Bahraini authorities escalate crackdown on human rights activists ahead of F1
18 April 2012
In an attempt to silence the prodemocracy movement which started in Bahrain on 14 Feb last year, the Bahraini authorities have escalated their violent crackdown against pro-democracy protesters and human rights activists. Villages and houses have been attacked continuously for the past few days. Pre-dawn house raids are being conducted and dozens of protesters are either arrested or wanted for arrest. As F1 is approaching, human rights activists in Bahrain Center for human rights are being targeted with arrests and prosecution, in an effort to undermine thier work in reporting the violence against protesters during the F1.
On 15 April 2012, Sayed Yousif Al Mahafdha, the head of monitoring cases and documentation in BCHR, accompanied with two members of Human Rights Watch (HRW), Tom Malinowski, Washington Director and Nadim Houry, deputy director of ME and North Africa division, were attacked then arrested while observing a peaceful protest in Duraz, one of Bahrain’s villages. According to Sayed Yousif when the protestors against F1 reached the main road, 6 police vehicles approached the protest. Riot police stepped down and started to violently suppress the protest by shooting teargas and stun grenades at protesters. For the safety of HRW members, Al Muhafdha took them to a nearby house where other protesters were also taking shelter in. Sayed Yousif stated that riot police “stormed the house, sprayed pepper spray in our faces and punched me on the back”. Sayed Yousif, Tom Malinowski, Nadim Houry and the protestors were taken to Budaiya police station and kept there for 4 hours before being released. Families of the detainees were attacked with teargas and stun grenade for inquiring about their relatives.
Nabeel Rajab, president of BCHR and Ratiu Democracy Award Winner, was arrested several times in the past months for exposing human rights abuses and practicing his right of freedom of expression and peaceful assembly. On 31 March 2012, he was arrested yet again and held for several hours. His crime according to the government is “participating in illegal assembly” and calling others to join, as he was protesting in the capital Manama against the detention of human rights defender Abdulhadi Al Khawaja who is now on hunger strike for 70 days. Nabeel Rajab was summoned for his first court hearing on 6 May 2012 with the same charges. He was charged as per Bahrain’s penal code and assembly code which has been criticized by local and international human rights for its limitation to the freedoms of assembly and expression. The Assembly law states that police can lawfully disrupt a public gathering even if the participants are simply exercising basic rights like freedom of expression and freedom of association. It also stated in its article 11 that “No one shall organize demonstrations or marches or rallies that are held or going near shopping malls”. The law set a penalty of imprisonment or a fine for calling or participating in un-notified marches.”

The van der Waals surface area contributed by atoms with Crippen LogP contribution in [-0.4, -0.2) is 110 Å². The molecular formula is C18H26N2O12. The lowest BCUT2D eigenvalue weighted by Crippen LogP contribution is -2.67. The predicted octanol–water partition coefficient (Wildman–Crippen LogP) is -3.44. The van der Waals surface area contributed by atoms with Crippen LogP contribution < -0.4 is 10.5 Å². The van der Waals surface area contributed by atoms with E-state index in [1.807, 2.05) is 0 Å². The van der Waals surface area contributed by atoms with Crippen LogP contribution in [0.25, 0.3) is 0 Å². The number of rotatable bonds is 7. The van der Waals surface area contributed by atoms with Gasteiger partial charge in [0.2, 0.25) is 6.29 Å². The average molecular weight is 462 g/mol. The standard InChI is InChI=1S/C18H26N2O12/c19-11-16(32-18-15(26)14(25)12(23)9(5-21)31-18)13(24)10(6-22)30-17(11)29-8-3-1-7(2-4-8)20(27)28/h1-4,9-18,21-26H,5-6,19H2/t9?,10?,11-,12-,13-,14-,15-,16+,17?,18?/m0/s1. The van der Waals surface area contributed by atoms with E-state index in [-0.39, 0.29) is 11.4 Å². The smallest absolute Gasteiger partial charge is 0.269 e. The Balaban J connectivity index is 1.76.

Not only have members of the Bahrain Center of Human Rights been targeted but also individuals who have been supporting the Center in their continuous efforts to document human rights abuses committed by the authorities. Mansoor Al Jamri, a 16 year old, who has supported and assisted in the documentation of human rights abuses against peaceful protestors in villages around Bahrain, has been reportedly subjected to torture and beatings in detention.
BCHR urges the Bahraini government to:
• Drop all charges against Human rights defender Nabeel Rajab and Put an end to all prosecution of individuals who aim at practicing their rights to freedom of expression and to peaceful assembly. • Immediately release Mansoor AlJamri, and all other activists who were targeted because of their exercise of the right to peaceful assembly and freedom of expression in accordance to the universal declaration of human rights. • Amend the Assembly law, in order to conform to the international standards which ensure the respect of fundamental liberties as freedoms of expression and of association and the right to peaceful assembly; • Ensure the freedom of peaceful assembly and to conform in particular, to 1998 UN Declaration on Human Rights Defenders which stipulates in its Art. 5b that « for the purpose of promoting and protecting human rights and fundamental freedoms, everyone has the right, individually and in association with others (...) to meet or assemble peacefully »;